Report Identifies Problems With National Database of Physician Misdeeds

Some reports of physician misbehavior may not show up in searches of a national database used by hospitals and others making decisions about hiring or disciplinary actions. Image to come: Ivan Ivanov/iStockphoto.com

Some reports of physician misbehavior may not show up in searches of a national database used by hospitals and others making decisions about hiring or disciplinary actions. Image: Ivan Ivanov/iStockphoto.com

A national database that helps hospitals and state medical boards identify physicians who have had a history of disciplinary actions and malpractice payouts may have flaws that let some reports go unnoticed, according to a report by Public Citizen, a civic watchdog organization.

By law, the National Practitioner Data Bank (NPDB), which is maintained by the Health Resources and Services Administration, collects information on all medical liability settlements, medical license revocations, and disciplinary actions against physicians by state medical boards, hospitals, and professional societies. Hospitals, state medical boards, and other health care organizations consult the NPDB for information on physicians that may be relevant in hiring decisions or disciplinary actions. But users may get incomplete information when they query the database, the report found.

Specifically, reports submitted to the database by the Department of Health and Human Services’ Office of Inspector General (OIG) that have information that the OIG has prohibited a physician from participating in federal health programs may have errors that cause the reports to slip by unnoticed, according to Public Citizen. Such holes in the data could lead to serious repercussions for hospitals, which may fined if they employ or contract with an clinician who has been excluded from providing services to Medicare or Medicaid patients. According to the report, an analysis by NPDB staff found that only 47% of the 8845 OIG reports submitted to the database from 1990 through 2012 had been disclosed to users of the database, compared with 71% of reports from medical boards and 85% of reports from hospitals. Public Citizen found errors in OIG exclusion reports, such as incorrect information about which state had licensed the physician or a lack of identifying information.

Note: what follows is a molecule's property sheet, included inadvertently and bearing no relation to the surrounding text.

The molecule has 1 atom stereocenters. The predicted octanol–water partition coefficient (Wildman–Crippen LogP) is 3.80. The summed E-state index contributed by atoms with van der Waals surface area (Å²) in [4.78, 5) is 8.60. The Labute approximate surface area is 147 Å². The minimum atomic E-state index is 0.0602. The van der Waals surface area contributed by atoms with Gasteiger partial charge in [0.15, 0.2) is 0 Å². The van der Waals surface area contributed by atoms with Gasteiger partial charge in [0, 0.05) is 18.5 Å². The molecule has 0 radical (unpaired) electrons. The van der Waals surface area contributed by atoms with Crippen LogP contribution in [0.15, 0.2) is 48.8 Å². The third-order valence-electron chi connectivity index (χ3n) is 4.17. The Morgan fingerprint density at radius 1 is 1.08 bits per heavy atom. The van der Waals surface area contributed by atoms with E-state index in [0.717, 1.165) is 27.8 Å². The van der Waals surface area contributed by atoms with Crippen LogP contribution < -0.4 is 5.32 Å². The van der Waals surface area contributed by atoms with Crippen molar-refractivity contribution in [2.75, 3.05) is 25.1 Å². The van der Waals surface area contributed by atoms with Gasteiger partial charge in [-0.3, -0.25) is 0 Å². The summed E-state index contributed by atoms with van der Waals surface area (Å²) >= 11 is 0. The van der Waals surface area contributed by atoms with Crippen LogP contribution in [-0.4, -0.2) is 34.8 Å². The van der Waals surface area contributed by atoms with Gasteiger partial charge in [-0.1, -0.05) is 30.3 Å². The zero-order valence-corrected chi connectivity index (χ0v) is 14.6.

The OIG in May recommended that hospitals and other users of the NPDB directly search OIG’s exclusion database. The Centers for Medicare & Medicaid Services maintains its own Medicare Exclusion Database, in part because of previous difficulties with the OIG reports. But Public Citizen argues that OIG should improve its reports to the NPDB so that users don’t have to consult multiple databases.

“Making OIG exclusion reports more accessible to users of the NPDB would improve patient safety and program integrity in the health care industry by ensuring that the serious provider problems that caused the exclusion in the first place are known to potential employers such as hospitals or HMOs and to medical boards when they do background checks on these individuals,” said Sidney M. Wolfe, MD, director of Public Citizen’s Health Research Group, in a statement.

The OIG will begin using National Provider Identification Numbers to help improve the usability of its reports, a step that has been recommended by Public Citizen. But the OIG will provide the numbers only for reports made after 2009, which according to Public Citizen represents about 16% of the total exclusion reports.



Categories: Health Policy, Law and Medicine, Medical Ethics